After the success of his show of drawings at the Goupil Gallery in 1929, Richard concentrated on painting with oils and built up this set of works depicting ships, ports and the sea which were to launch his reputation as a painter.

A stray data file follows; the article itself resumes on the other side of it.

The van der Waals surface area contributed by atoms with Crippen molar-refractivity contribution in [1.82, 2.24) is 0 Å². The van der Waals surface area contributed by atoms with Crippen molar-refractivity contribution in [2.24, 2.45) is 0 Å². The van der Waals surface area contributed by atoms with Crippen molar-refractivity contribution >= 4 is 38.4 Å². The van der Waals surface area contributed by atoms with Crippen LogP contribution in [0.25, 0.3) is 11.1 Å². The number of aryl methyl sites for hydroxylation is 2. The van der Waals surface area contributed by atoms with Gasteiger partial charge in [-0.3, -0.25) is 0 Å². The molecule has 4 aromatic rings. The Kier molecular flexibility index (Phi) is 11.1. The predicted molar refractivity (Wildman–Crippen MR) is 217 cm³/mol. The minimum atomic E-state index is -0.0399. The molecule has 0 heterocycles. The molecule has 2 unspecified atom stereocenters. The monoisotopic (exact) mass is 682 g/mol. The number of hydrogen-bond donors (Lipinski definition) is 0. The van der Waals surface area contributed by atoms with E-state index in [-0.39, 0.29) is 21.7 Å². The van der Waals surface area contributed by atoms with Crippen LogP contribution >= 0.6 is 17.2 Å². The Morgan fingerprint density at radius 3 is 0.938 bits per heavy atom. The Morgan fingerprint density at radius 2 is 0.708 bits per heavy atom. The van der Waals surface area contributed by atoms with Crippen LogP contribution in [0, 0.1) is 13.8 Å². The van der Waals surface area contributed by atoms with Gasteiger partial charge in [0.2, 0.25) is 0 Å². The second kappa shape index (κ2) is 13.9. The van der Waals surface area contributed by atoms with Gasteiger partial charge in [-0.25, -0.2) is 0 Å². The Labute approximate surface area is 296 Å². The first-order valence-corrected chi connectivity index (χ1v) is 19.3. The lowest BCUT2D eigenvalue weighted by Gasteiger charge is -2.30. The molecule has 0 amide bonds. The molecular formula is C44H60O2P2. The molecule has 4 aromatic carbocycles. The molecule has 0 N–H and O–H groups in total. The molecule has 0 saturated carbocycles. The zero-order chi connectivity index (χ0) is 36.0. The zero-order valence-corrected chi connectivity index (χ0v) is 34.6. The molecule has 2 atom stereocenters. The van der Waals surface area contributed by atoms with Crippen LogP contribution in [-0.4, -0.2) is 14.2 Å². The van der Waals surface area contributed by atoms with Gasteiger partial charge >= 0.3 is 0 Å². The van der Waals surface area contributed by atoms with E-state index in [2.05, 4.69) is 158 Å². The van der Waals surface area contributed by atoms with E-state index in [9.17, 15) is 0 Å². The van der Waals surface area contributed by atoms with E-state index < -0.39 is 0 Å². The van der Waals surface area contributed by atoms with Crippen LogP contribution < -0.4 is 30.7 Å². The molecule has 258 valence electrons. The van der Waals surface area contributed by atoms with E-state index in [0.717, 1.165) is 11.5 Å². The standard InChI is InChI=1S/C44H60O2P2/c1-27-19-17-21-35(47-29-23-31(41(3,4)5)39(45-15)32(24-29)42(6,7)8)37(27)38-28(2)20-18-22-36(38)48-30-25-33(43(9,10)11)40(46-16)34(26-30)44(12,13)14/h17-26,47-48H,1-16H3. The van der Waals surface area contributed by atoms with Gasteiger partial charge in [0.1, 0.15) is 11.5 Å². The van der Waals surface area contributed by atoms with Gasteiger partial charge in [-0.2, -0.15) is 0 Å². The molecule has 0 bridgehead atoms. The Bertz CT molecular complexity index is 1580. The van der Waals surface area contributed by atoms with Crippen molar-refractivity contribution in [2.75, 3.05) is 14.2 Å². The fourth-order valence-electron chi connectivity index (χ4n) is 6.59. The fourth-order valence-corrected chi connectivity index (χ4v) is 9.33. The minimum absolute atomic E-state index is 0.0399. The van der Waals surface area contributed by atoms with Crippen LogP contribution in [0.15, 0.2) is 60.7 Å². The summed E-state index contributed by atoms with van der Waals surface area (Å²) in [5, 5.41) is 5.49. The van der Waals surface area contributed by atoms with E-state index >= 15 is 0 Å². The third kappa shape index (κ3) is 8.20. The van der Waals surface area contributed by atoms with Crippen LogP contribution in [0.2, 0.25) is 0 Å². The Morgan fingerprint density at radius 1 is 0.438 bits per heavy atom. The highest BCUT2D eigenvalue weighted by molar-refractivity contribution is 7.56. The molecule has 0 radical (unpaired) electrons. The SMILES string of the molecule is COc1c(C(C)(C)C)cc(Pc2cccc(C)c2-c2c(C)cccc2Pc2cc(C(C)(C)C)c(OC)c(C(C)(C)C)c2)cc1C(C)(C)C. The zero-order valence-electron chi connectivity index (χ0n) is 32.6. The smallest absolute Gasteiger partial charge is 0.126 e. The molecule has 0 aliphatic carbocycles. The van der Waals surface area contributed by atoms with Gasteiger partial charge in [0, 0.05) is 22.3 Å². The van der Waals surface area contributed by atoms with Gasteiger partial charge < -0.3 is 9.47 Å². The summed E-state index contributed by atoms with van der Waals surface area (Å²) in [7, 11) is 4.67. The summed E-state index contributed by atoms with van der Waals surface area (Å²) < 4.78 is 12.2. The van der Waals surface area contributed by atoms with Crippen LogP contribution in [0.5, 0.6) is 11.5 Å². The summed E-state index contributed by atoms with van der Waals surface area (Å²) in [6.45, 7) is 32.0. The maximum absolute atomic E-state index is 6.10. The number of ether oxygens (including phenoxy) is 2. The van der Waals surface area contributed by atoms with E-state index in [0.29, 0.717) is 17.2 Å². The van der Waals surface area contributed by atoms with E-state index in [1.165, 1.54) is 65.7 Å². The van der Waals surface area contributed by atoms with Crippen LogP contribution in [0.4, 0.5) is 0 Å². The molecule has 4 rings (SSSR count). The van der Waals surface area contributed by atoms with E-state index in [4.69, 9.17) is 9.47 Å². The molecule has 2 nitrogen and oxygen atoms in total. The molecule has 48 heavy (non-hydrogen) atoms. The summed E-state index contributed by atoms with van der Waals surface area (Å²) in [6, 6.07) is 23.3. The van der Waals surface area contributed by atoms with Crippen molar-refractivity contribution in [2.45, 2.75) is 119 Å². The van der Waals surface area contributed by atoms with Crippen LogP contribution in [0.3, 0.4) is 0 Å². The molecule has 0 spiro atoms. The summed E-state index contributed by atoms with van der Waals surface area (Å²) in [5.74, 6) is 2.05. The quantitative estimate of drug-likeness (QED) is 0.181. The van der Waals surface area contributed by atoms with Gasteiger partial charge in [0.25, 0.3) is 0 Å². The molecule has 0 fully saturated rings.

Christopher Wood was the only one of Eurich’s contemporaries to have any obviously discernible influence on his work. They met only once, at a private view at the Goupil Gallery, a year before Wood’s death in 1930. The simple innocence of expression and the powerful immediacy of Wood’s paintings of Breton and Cornish seaports touched an immediate chord in Eurich. They showed him above all, as Eurich himself put it, how to ‘paint what he loved’, namely the sea, a subject he had hardly touched since going to art school. They taught him also how to pursue unashamedly his love of narrative incident, an important lesson at the time when abstraction and significant form were becoming the advanced dogmas of the day. Coincidentally, it was Wood’s gallery, the Redfern, which showed very successfully the series of harbour and seaport scenes which began to establish Eurich’s reputation as a painter of marine subjects during the 1930s.